The actress adds that it was during her collaboration with her dad in Yoga Hosers in which she learned to appreciate his talents. “I know that so many actors that work with him are always really appreciative of his techniques and ways of going about directing people, and I got to fully understand why people say that. It’s because he’s such an understanding person who wants to please [others]. He doesn’t belittle anyone and he’s never trying to demean anybody’s talents.”

As the conversation switches gears, Smith plays with her pet rabbit and talks about her upcoming plans to attend Coachella. “I’m so excited because Ice Cube is gonna be there,” she gushes, sharing that the rapper and his group NWA are her favorite role models. “I’ve always admired them because I’m a huge believer in speaking in what you believe in and bringing about societal change. They had the courage to say what a lot of people were thinking, even though it was dangerous. I’ve always been a huge believer in going forward and supporting what you want to support and bringing about change… For that reason, they have always been a huge inspiration to me.”

Another of Smith’s inspirations? Margot Robbie, of whom she is a huge fan and who plays Harley Quinn in the upcoming DC supervillain smash, Suicide Squad.
“I love her so much that I watch The Wolf of Wall Street an insane amount of times just because I love her in that movie, and you can see her fully transform into someone that she’s not,” the actress explains. “It’s just really awesome when actors go full out and change their voice and change everything to fit the character, and I feel she is someone who isn’t afraid to go full out.”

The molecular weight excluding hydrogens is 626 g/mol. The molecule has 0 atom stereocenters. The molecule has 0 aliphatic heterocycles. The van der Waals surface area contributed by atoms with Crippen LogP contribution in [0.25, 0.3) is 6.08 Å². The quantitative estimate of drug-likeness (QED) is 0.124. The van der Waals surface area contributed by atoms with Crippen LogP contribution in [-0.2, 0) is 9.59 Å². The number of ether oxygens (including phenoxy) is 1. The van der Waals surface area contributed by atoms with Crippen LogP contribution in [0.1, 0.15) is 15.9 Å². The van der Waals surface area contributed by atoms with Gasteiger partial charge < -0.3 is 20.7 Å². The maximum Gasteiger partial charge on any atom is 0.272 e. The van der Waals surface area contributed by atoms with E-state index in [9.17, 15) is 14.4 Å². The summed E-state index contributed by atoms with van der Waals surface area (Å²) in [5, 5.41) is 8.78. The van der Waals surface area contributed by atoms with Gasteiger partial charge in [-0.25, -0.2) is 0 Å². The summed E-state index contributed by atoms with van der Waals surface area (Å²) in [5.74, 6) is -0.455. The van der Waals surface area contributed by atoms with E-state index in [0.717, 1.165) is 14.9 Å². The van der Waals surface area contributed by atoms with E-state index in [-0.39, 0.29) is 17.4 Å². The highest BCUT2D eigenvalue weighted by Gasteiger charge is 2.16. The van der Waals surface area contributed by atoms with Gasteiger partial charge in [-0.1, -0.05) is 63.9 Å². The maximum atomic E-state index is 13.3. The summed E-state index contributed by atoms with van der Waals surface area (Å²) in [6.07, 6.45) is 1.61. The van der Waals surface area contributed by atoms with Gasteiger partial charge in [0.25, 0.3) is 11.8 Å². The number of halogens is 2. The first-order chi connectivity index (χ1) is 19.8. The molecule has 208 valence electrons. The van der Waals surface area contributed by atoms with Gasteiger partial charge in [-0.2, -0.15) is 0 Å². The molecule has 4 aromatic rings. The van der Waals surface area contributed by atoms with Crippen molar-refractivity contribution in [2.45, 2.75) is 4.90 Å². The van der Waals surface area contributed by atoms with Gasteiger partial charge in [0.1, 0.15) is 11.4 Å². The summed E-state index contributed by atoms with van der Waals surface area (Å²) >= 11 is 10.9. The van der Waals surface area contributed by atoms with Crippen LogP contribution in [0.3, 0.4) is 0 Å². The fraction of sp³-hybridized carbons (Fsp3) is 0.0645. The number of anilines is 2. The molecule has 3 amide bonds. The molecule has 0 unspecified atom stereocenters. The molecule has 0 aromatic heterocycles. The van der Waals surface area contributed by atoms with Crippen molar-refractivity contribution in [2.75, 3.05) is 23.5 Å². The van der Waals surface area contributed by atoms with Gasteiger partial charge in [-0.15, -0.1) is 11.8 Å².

While Smith can relate to the ideas of transformation and extremism as an actor, she is quick to insist that off-set, she’s very much a typical teenager. And despite missing a lot of school for acting gigs, she feels has a relatively normal high school experience, sharing, “I definitely do all the work that comes with high school.”
As for her free time, she says she does not engage in parties; instead, she prefers to go to go out to eat with friends in ambient restaurants. And like any modern teen of the digital age, she laments that one of the greatest challenges she sees her peers face is online bullying.

“I find that cyberbullying is even worse than interactive bullying because you can say anything you want over the Internet,” Smith expresses. “There’s really no consequences… You have this invisible shield that let’s you say whatever you want and it hurts so many people.”

Having been bullied online before, she has even considered deleting her Instagram: “It was really getting to me. I realized after a while that if I deleted it, then I would just be letting them win and letting them get what they wanted, so that wouldn’t be cool. I don’t want them to feel any satisfaction.”

At the end of the day, Smith shares that she hopes kids don’t internalize the horrible comments they may endure online. “It really doesn’t matter who they are or what they are saying,” she maintains. “They are just angry, sad people trying to bring you down.”